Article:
Shelby Lee Adams, Hazel and Mimie, 2005, gelatin silver print, 20 x 16".

Shelby Lee Adams

Ogden Museum of Southern Art

Shelby Lee Adams, Hazel and Mimie, 2005, gelatin silver print, 20 x 16".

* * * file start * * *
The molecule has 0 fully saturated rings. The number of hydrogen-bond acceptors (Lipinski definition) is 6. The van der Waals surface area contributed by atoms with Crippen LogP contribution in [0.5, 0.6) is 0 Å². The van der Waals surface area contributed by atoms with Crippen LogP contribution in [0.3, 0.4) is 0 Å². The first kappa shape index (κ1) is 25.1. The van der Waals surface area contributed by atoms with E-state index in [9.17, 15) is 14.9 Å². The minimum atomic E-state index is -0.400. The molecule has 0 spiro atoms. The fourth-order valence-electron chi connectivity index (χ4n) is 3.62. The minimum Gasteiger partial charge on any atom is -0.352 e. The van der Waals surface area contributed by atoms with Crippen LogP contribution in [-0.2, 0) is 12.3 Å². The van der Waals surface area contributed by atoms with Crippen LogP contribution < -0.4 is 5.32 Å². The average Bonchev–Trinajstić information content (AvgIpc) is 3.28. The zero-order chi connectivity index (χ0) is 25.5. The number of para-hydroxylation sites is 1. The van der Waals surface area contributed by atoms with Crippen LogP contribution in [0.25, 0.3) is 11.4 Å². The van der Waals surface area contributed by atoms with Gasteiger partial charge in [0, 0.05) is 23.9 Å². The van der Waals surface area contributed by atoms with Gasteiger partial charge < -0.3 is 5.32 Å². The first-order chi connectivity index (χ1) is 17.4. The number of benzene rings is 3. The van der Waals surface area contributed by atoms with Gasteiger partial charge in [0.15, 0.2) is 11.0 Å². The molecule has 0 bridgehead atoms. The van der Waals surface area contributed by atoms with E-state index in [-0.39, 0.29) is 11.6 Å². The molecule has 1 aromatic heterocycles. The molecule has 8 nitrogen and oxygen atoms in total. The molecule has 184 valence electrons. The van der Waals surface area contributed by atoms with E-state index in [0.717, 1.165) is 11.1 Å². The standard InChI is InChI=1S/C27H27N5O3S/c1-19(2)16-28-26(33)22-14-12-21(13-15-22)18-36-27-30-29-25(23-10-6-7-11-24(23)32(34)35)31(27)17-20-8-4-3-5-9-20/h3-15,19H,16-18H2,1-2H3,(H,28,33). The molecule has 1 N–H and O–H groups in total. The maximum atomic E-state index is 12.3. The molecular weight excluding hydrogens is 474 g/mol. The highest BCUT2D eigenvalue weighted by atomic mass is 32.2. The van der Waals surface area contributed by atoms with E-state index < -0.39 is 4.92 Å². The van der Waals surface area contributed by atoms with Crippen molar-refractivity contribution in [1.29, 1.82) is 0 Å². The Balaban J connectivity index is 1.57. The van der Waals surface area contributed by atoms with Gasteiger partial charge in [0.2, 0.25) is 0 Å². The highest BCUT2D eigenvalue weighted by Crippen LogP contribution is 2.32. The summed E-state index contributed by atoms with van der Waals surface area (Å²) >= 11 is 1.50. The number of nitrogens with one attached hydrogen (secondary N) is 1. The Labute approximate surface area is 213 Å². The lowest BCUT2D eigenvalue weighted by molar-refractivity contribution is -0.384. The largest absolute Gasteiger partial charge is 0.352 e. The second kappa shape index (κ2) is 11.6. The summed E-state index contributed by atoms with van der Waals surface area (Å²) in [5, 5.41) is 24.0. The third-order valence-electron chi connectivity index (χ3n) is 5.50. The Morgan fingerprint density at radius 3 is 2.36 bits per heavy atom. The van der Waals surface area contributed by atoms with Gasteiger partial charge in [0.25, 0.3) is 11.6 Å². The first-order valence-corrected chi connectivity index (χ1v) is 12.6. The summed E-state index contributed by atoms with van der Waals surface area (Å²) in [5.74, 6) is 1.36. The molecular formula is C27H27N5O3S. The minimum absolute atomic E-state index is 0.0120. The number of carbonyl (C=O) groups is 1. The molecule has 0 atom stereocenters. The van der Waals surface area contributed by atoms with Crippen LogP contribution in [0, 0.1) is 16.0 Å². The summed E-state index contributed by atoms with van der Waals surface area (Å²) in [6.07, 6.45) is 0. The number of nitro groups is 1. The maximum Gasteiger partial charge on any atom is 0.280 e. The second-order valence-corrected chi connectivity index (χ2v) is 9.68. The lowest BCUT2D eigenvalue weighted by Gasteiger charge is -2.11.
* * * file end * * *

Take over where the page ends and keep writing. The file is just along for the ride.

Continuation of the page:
In a statement introducing Shelby Lee Adams’s “Salt & Truth” exhibition (on view through January 7), the artist claims it has become difficult to find “authentic, salt-of-the-earth people” to photograph. Adams’s words are those of a man who, for nearly forty years, has been photographing mountain dwellers in the eastern Kentucky Appalachians (not far from where he grew up), focusing always on the lifers rather than on the newcomers, many of whom are affiliated with corporate strip mining. But if change is apparent in this part of the country, Adams’s portraits stubbornly suspend it. Recent forays into digital color aside, he has shot most of his work in black-and-white on film, framing his subjects posing frankly beside their possessions or means of livelihood. Save for an incidental logo or tattoo, seldom is post-Depression modernity in evidence. Cue the Walker Evans comparisons.

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